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Are the Teaching Council acting ethically?

Right now, teachers are being asked to vote in a ballot as to whether to take part in Droichead or not. The ballot question is as follows:

Do you agree to participate in industrial action, with effect from 1 July 2016, in the form of a directive to be issued by the Central Executive Committee on noncooperation with Droichead, or any form of probation/induction as part of the Teaching Council registration process that does not include fully external evaluation for all NQTs?

On the very day, the ballot for INTO members was opened, the Teaching Council decided to contact teachers in the following manner.

  • all teachers received an email to a webinar promoting Droichead (which will be hosted by a journalist who I’m sure isn’t doing it for free)
  • there was a barrage of tweets from the Teaching Council promoting Droichead on Twitter
  • a glossy leaflet promoting Droichead came in the post
  • a letter to schools offering them €500 each to start a Droichead “learning network”

 To be perfectly honest, I’m disappointed in the Teaching Council. I know they really want Droichead to happen in its current form but these tactics can only be described as aggressive and, arguably, unethical.

I am concerned that throughout the last few years the Teaching Council has not been acting in an appropriate manner in terms of Droichead.

  • In the middle of the Teaching Council elections, in which many candidates put their names forward on an anti-Droichead agenda, the Teaching Council released a “major” change to how Droichead would work. 
  • The Teaching Council offered €1,000 to any school to sign up to the Droichead pilot. 
  • The Teaching Council refused to allow teachers to train as NIPT mentors unless the school signed up to the Droichead pilot.

Yesterday, five members of the current Teaching Council felt the need to speak out on social media about their own feelings about Droichead. They have encouraged all teachers to vote “yes” in the ballot. This is an astounding statement. This is basically the same thing as a load of politicians disobeying the whip in a motion. It’s a brave move on their behalf and it is astonishing that the leadership of the Teaching Council is effectively ignoring its own committee.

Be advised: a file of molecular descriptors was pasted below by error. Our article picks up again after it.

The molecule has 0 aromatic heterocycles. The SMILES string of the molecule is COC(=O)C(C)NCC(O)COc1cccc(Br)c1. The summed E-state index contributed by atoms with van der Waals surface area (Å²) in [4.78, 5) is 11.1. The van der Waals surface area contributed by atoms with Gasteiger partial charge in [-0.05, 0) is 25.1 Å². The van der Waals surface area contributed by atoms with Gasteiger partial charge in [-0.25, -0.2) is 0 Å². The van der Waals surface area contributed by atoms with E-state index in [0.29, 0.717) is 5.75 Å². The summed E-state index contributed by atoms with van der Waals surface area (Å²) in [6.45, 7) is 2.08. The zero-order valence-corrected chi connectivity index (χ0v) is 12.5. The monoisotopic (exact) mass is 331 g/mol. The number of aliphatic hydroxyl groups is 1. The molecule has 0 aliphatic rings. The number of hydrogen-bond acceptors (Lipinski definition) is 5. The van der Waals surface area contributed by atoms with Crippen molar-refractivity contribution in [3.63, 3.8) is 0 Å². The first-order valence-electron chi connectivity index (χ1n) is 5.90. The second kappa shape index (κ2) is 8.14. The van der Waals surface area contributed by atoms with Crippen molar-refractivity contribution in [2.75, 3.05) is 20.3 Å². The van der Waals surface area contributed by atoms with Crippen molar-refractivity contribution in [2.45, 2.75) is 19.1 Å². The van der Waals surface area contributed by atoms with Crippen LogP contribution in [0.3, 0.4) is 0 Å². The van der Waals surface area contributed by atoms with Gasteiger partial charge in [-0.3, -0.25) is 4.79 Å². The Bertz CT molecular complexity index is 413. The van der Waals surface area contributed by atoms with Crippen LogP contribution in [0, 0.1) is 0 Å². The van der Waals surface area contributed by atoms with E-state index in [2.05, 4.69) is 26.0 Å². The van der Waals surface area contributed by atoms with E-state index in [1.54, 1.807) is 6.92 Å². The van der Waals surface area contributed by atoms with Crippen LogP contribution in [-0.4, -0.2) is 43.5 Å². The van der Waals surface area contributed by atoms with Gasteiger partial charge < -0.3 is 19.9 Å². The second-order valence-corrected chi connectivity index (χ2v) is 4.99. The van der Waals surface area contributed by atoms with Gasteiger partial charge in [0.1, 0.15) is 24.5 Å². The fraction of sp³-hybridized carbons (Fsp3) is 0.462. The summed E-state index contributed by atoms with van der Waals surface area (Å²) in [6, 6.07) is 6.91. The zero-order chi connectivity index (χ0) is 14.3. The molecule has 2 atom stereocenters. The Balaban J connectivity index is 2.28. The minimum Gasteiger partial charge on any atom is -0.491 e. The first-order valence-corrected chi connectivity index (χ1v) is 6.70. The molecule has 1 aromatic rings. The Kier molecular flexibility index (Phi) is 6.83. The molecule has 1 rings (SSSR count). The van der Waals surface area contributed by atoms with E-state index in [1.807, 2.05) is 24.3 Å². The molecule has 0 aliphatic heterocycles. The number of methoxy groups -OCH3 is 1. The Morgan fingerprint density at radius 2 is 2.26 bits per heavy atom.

The Teaching Council really need to stop promoting Droichead right now. It is stinking of desperation at best and it is completely unethical to be spending their members’ money while a ballot is in place. By all means, their champions can do that work in the same way as people like me can do the opposite.

As always, I need to reiterate that I believe Droichead is a good idea but not in its current format. If I were the Teaching Council, I would be welcoming an enforced pause on Droichead so they can regroup and start to listen to the different voices that have been trying to give well meaning advice.

I don’t think it is too late for Droichead to be rescued even though its name is as sullied as Irish Water’s. They need to sit down with their newly elected members and find out why there is such opposition at primary level. Furthermore, they need to try out other pilots of Droichead as suggested by the various interest groups. Finally, they also need to create proper success criteria and have a proper plan for when things aren’t going well for a new teacher. 

Then again, it may be too late. We might need to start again and consign Droichead to where CEPP was left and start with a new proper mentoring programme for NQTs, which will give them all they need to navigate their first year or two of teaching full-time.

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